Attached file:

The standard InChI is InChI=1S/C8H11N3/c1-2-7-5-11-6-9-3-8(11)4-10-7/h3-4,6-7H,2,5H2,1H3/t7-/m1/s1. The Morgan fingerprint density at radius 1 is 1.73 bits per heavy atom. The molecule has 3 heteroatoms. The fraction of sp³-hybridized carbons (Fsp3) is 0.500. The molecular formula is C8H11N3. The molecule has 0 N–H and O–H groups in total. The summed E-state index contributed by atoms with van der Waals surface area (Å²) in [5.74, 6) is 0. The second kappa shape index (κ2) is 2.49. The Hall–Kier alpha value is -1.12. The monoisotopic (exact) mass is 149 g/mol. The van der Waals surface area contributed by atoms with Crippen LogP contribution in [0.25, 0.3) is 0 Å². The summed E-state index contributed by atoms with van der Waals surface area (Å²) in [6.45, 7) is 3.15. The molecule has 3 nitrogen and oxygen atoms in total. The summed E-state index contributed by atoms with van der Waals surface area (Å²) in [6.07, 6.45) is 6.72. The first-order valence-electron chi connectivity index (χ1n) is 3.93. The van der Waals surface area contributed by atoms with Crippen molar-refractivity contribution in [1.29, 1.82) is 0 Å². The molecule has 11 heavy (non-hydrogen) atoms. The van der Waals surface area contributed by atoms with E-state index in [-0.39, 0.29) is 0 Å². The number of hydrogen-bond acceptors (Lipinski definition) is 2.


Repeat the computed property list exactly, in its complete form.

The standard InChI is InChI=1S/C8H11N3/c1-2-7-5-11-6-9-3-8(11)4-10-7/h3-4,6-7H,2,5H2,1H3/t7-/m1/s1. The Morgan fingerprint density at radius 1 is 1.73 bits per heavy atom. The molecule has 3 heteroatoms. The fraction of sp³-hybridized carbons (Fsp3) is 0.500. The molecular formula is C8H11N3. The molecule has 0 N–H and O–H groups in total. The summed E-state index contributed by atoms with van der Waals surface area (Å²) in [5.74, 6) is 0. The second kappa shape index (κ2) is 2.49. The Hall–Kier alpha value is -1.12. The monoisotopic (exact) mass is 149 g/mol. The van der Waals surface area contributed by atoms with Crippen LogP contribution in [0.25, 0.3) is 0 Å². The summed E-state index contributed by atoms with van der Waals surface area (Å²) in [6.45, 7) is 3.15. The molecule has 3 nitrogen and oxygen atoms in total. The summed E-state index contributed by atoms with van der Waals surface area (Å²) in [6.07, 6.45) is 6.72. The first-order valence-electron chi connectivity index (χ1n) is 3.93. The van der Waals surface area contributed by atoms with Crippen molar-refractivity contribution in [1.29, 1.82) is 0 Å². The molecule has 11 heavy (non-hydrogen) atoms. The van der Waals surface area contributed by atoms with E-state index in [-0.39, 0.29) is 0 Å². The number of hydrogen-bond acceptors (Lipinski definition) is 2.